Blame Hurricane Matthew and the lack of power for 5 days, but somehow I forgot to post my review of Yann Martel's Life of Pi when I originally finished it. Well, ya know what they say, better late than never. So, without further adieu, I give you this long overdue blog post:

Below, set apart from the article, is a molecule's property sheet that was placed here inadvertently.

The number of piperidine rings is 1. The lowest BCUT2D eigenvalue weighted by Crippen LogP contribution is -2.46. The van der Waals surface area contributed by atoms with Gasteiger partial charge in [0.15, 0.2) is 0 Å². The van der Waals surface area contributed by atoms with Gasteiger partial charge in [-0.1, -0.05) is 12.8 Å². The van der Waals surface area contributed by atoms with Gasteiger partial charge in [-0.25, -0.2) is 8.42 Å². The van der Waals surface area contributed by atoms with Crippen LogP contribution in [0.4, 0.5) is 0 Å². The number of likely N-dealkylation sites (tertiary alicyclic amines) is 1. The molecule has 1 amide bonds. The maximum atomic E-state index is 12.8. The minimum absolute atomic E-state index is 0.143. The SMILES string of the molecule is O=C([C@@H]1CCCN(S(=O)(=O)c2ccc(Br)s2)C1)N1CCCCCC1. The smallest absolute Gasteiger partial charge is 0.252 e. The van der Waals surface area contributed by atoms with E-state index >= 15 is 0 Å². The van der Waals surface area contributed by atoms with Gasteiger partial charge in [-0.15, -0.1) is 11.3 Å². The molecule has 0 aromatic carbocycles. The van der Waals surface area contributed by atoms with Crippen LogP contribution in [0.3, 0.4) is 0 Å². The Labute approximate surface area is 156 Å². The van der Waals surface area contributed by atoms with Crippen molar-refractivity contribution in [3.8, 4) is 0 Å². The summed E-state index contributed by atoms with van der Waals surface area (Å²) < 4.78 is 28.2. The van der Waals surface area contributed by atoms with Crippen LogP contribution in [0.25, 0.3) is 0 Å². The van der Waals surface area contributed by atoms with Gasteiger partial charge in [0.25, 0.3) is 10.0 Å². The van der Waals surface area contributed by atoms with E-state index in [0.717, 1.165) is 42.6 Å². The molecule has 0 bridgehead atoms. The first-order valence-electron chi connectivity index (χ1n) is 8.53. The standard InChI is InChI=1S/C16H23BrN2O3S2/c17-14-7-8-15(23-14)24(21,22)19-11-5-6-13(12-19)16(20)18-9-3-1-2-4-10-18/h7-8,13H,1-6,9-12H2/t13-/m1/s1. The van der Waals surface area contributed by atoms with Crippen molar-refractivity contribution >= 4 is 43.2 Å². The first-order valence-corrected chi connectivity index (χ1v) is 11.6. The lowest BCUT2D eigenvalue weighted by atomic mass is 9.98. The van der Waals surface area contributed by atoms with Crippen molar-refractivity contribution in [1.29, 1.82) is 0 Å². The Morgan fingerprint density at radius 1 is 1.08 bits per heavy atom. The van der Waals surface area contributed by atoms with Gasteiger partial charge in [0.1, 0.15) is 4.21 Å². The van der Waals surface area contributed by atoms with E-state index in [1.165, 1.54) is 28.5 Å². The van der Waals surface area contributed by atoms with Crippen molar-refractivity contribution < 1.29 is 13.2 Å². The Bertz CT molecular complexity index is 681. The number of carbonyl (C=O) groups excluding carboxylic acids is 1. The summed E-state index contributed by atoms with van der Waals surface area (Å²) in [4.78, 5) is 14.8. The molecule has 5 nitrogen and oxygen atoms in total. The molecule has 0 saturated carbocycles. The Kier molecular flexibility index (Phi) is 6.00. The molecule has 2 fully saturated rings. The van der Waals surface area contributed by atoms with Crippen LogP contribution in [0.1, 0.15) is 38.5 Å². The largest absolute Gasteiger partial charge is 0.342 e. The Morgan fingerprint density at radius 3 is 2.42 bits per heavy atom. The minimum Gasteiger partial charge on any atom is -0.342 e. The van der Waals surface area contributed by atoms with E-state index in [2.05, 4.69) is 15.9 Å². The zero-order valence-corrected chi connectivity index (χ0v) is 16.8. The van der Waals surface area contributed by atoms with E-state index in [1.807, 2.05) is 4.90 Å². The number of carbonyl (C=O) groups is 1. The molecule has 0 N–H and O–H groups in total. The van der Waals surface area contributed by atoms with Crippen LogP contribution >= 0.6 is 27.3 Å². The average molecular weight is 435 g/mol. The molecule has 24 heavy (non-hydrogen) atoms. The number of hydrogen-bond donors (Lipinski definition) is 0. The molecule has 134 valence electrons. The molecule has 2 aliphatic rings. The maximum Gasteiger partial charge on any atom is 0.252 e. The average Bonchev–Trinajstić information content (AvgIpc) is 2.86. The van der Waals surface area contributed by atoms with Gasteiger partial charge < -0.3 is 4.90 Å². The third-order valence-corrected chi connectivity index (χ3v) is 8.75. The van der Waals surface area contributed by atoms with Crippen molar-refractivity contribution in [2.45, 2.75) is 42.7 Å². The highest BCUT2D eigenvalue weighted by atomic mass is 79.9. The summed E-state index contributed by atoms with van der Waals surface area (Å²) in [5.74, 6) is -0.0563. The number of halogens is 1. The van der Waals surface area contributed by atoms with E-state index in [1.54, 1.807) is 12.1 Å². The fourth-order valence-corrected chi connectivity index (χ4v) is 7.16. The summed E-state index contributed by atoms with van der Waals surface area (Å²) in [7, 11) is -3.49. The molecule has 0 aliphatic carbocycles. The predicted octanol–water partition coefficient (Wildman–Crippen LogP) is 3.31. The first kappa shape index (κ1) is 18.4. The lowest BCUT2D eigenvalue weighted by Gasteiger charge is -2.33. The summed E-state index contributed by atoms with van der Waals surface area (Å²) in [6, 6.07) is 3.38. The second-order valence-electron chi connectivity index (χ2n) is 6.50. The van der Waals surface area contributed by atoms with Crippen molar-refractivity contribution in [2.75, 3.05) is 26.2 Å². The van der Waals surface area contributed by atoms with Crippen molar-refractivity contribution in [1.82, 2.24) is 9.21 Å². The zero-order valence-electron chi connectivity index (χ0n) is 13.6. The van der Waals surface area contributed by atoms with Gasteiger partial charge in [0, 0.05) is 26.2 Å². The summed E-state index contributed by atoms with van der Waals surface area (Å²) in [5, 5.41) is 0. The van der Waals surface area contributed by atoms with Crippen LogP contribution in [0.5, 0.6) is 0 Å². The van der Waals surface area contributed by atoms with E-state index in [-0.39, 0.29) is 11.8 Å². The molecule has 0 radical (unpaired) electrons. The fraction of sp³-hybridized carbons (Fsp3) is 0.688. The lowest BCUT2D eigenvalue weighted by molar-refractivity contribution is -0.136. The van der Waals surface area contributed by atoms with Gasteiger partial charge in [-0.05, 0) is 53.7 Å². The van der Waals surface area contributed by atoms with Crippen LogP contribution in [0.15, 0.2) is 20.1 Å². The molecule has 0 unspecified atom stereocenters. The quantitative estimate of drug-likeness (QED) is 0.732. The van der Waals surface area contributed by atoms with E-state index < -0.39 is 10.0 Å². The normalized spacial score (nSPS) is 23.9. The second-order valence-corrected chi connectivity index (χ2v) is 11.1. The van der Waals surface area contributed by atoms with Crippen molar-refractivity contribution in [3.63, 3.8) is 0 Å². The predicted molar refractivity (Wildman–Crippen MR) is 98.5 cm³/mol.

I just finished Life of Pi by Yann Martel, and, though I rarely (never) say this, I think the movie was much better than the book. For those of you that haven't seen the movie or read the book, Life of Pi, is about a young boy from India whose family owns a Zoo. Pi Patel grows up learning from and loving this little slice of heaven. Then, for political reasons, his father and mother decide to sell the zoo and move to Canada. They secure passage from India to Canada on a Japanese freighter. For unknown reasons, the freighter sinks in the middle of the Pacific ocean. Only Pi survives, making his way onto one of the life boats. He is joined by an injured Zebra, a hynea, an oranatang, and a Bengal tiger named Richard Parker. For obvious reasons, Pi soon finds himself left with only Richard Parker as a companion (because RP eats the other animals). Pi must learn how to survive in impossible conditions, all while learning how to tame a Bengal tiger, one of the most dangerous predators on earth. Pi spends more than 200 days lost at sea before he is finally rescued, but the majority of the story concerns his experiences while on the lifeboat with Richard Parker. At the end, Pi tells his story to the Japanese company that owned the freighter and they don't believe him. He then retells the whole story, but instead of animals with him on the lifeboat, there are other passengers from the crew. The readers are left to wonder if Pi's story was true, or simply allegorical.